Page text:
41) Knitting update: Moor and Nightingale Wing, plus -a new project?

Today's plan was to tell you about the ultra-slow-progress stole I've been knitting since (errrm) Christmas.  It seemed like a long time since the last actual knitting update, so I went to check.  And realised that I haven't actually blogged about finishing Moor.

Good grief, I am the laxest of bloggers.

So, when we last saw Moor, I was snipping open the steeks.  That was in mid-February.

According to Ravelry, it took me another two months to knit the bands and sew down the facings.  But, really, it was all worth it:



I am very, very proud of this vest; it looks and feels awesome, 'not hand-knit at all' as one well-meaning friend said.  (I know what you mean, don't worry).

In the meantime, I started a new lace project.  Actually, I started this ages ago, back in December because Moor wasn't at the sort of stage where I could work in it in company, and I needed some Christmas knitting.  After about six months, Nightingale Wing is about one third complete:


Like so many of Anne Hanson's designs, this is simple, elegant, beautiful.  Please excuse my hasty 'spread out on a towel' shot; we all know lace doesn't look it's best without a proper blocking, don't we?

This pattern is lace every row, but even so, it really shouldn't be taking this long.  I think I've averaged less than one row per day – purely because I'm just not taking the time to knit.  For some reason, I've gotten it into my head that if I'm spinning, weaving or sewing, I'm being 'productive', but if I knit, I'm being 'lazy'.  Clearly, we need to break this association.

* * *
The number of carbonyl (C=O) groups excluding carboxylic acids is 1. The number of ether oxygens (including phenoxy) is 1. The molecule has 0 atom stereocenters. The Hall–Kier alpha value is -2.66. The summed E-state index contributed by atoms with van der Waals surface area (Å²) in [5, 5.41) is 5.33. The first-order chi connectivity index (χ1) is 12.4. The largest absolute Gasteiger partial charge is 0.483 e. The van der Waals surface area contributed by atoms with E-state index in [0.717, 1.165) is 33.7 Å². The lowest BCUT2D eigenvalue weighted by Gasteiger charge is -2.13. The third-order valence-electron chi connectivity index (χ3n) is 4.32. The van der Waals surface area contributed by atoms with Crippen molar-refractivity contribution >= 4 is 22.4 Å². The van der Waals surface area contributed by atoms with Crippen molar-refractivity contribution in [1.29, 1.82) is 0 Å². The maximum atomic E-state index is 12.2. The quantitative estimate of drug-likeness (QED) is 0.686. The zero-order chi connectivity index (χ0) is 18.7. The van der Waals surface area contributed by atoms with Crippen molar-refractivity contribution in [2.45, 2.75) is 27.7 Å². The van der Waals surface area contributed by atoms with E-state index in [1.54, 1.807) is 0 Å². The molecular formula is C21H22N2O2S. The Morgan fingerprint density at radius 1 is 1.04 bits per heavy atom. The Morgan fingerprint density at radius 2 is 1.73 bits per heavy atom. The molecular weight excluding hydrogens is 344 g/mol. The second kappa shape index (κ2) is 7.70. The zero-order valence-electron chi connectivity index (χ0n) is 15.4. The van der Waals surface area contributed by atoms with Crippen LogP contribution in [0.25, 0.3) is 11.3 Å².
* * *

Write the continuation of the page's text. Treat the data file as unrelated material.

So, for the time being, Nightingale Wing is going into hibernation.  I'm accepting the slightly-crazy challenge just thrown down by Twist Collective.

I'm going to attempt to knit a sweater in two weeks.  The pattern?  Basil (Ravelry link), by Kim Hargreaves, in the Rowan Summer Tweed collection.  The yarn?  Summer Tweed, overdyed by yours truly this past weekend.

Larger gauge, simple stockinette.  A yarn I've worked with before.  A knock-out simple design.  Think I can do it?

14) Using crochet to reinforce steeks

Last night, J took one look at my poor, neglected Moor, lying all crumpled up next to the sofa, and said, "Haven't you cut that thing up yet?  You wuss!"  Of course, I tried to explain that I need to photograph the steeks for the blog before I cut them, but he just gave me The Look.

So I took the photographs (badly, as usual).  But I haven't cut into it yet.

So!  I have chosen to use crochet to reinforce the steeks1.  I learned this over at Eunny Jang's blog, and no-one (no-one!) is likely to beat her comprehensive survey of steek methods, so I'm not even going to try.  What I can do, though, is give a quick explanation of how this method works, and show you what I've done.

Thing the first

This is about the only steek method done over an odd number of stitches.  I didn't do my research when setting up the steeks, so mine are done over an even number.  It doesn't really matter, but it does mean that the folded-in bits of fabric won't all be the same width.

Thing the second

I didn't think too hard about where to change colours relative to the steek.  This is only important for the steek that will go up the left hand armhole, because that's the point in the round where the colours change.  I'm still not sure what the best answers are, or even if it really matters (Eunny says it does, but I think that – well – you are cutting the yarn anyway.  As long as the steek edge is firm, and the yarn is well worked in at its head and tail ends, I don't think it should matter how short the bit between them is.  But I'm still keeping my fingers crossed!)

How crocheted steeks work

OK, I just said that this kind of steek works across an odd number of stitches, yes?  Well, that's because you are cutting up the middle of the centre stitch.  Incidentally, it doesn't matter if you work your steek as vertical rows of colour or in a checkerboard pattern, but for this, vertical rows are easier to keep your eye on (guess which one I used for my sweater?  Yeah!)

Each stitch is a 'V' of colour.  Assuming your yarn is solid and not too tweedy(!), both legs of the 'V' will be the same colour, and the 'V' in one row is pointing to the row below.  Here's the virtual swatch we will be working on: